Understanding Types

by coatta 7/12/2008 11:03:00 PM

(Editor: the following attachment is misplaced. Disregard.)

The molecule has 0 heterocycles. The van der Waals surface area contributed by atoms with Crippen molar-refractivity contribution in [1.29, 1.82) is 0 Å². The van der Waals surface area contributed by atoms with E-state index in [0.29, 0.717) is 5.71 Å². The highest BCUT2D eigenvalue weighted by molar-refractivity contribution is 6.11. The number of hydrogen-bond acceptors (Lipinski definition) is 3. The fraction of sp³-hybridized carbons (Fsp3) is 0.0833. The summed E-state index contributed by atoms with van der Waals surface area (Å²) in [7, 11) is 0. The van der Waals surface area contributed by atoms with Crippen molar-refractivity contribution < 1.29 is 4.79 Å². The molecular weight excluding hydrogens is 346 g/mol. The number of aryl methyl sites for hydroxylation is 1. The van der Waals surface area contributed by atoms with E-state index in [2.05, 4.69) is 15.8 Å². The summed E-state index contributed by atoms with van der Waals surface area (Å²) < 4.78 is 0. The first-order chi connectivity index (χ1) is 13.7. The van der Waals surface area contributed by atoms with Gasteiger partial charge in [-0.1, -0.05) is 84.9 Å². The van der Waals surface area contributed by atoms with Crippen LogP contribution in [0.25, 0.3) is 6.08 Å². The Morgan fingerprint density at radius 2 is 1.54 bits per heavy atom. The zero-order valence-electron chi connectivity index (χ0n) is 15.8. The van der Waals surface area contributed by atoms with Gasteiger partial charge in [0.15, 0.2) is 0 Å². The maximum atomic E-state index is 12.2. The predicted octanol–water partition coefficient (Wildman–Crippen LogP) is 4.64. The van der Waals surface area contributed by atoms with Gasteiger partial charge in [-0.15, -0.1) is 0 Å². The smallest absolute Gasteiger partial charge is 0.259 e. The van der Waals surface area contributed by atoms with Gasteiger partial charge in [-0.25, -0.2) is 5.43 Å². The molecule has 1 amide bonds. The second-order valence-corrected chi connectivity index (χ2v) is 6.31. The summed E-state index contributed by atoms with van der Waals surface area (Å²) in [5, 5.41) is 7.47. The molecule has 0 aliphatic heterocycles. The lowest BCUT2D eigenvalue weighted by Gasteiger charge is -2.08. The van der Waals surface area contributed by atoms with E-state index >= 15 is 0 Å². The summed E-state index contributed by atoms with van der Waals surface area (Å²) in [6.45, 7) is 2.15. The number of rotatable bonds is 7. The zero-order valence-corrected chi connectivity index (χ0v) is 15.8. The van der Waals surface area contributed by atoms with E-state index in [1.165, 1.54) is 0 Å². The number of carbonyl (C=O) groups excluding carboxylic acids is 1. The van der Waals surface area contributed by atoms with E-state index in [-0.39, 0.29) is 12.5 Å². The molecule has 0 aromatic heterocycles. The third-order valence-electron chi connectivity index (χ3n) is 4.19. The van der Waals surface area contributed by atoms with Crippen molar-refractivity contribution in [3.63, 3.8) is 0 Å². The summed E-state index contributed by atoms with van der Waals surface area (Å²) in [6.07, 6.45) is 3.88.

There's no better way to start a flame war (well at least among the geek crowd) than to boldy assert than untyped languages are unusable for any real software development, or on the flip side to assert that typed languages simply place useless barriers in the way of good programmers. But most of us simply take type systems (or the lack thereof) for granted, and types are often looked at in curious ways. For example, I've met C++ programmers who look at templates not so much as a typing mechanism, but as a clever way to get the compiler to generate the code they want with a minimum of actual C++ written. Many years ago, I read a paper that talked about the fundamentals of type systems; things like why type systems exist at all, what generic types are, why it makes sense to be able to treat types as first class entities within a programming language. This paper fundamentally altered the way that I viewed programming languages and type systems. And even though its an 'academic' paper, it is well-written and something that any programmer would find interesting (IMHO). As part of its effort to provide more services for practitioners, the ACM is allowing classic articles like this to be openly available to anyone whether they are an ACM member or not. So, you can find this paper by Cardelli and Wegner at http://doi2.acm.org/6041.6042. Read and enjoy!


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